This doesn’t have to do with the movie itself, per se, but the controversy around the story not having the approval and consent of the deceased family is something I think that will either make or break the success of the film. There are petitions being run due to the production not having the consent of the bereaved. There are two main ways this controversy can end: (1) They don’t say anything and just proceed with the release, which in case outrage and negative feedback will flourish from the public. (2) If they do pull the film, a huge waste of investments in terms of time, effort, and money would go down the drain, not to mention one of the best movies of the year not getting its recognition.
Nonetheless, the movie itself has been getting major free publicity through this issue; and as they say, there’s no such thing as bad publicity. It has been one of the most searched topics on Naver, and its going semi-viral on social media. What I personally think is that if they do go through with the release, then it’ll potentially receive more ticket sales than if the controversy had not happened. More people are now interested in the film and are more likely to go watch in theaters.
However, if they really want to fulfill the main purpose they were going for, which is shedding light on the unsolved murder cases and giving tribute/respect to the deceased, they need to address and solve the issues with the families of the victims before the release. It’ll be interesting to see what takes place in the next couple weeks leading up to the official release, and how the producers will respond to the issues. I sincerely do hope they can come to an agreement with the families, and receive their blessings.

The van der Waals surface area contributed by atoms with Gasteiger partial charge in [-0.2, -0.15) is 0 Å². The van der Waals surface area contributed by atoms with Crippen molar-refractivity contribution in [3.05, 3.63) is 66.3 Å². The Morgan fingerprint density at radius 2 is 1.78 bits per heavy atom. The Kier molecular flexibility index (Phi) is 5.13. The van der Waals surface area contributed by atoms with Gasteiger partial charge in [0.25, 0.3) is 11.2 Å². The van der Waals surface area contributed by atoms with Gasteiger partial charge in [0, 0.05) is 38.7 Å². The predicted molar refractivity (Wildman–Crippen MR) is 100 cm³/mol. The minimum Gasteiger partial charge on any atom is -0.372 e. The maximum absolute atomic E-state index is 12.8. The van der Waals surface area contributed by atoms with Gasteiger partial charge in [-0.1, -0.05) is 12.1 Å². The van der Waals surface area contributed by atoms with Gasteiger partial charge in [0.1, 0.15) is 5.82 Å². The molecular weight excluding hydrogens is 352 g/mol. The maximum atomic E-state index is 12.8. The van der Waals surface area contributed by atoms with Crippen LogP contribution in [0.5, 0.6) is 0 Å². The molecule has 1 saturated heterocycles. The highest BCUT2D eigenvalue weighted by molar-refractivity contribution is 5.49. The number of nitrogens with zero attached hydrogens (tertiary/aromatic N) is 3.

The rating of <Dark Figure of Crime> on Naver is currently 5.7/10 as of writing, which definitely is significantly less than what the film is worth; the controversy has got to have had a negative effect on the ratings given by the public. Nevertheless, I expect the rating to go way up after October 3rd.
Visual/Special Effects: N/A
This was one of the best Korean films I’ve seen this year, and the utmost performance by Ju Ji-Hoon. I felt that Ju Ji-Hoon finally found his place and role in the industry with the Tae-Ho character. I’m probably going to watch this again once it has its wide release, as there are still many points and messages left for me to uncover. And I don’t think it’d be a waste of money to see it twice.
Ticket Price Value: $14
(Ticket Price Value is the price I would pay to watch the film again for the first time)
What were your thoughts on the movie? Do you agree or disagree with my review? What would your ‘Ticket Price Value’ be? Leave a comment down below!
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Please keep in mind this review is composed of solely my own opinions, and should be taken with a grain of salt. I am in no way a professional writer, nor have I majored or studied journalism. This is for informative entertainment purpose only, representing my personal views. I do not own the images and/or videos used in the review. No copyright infringement intended.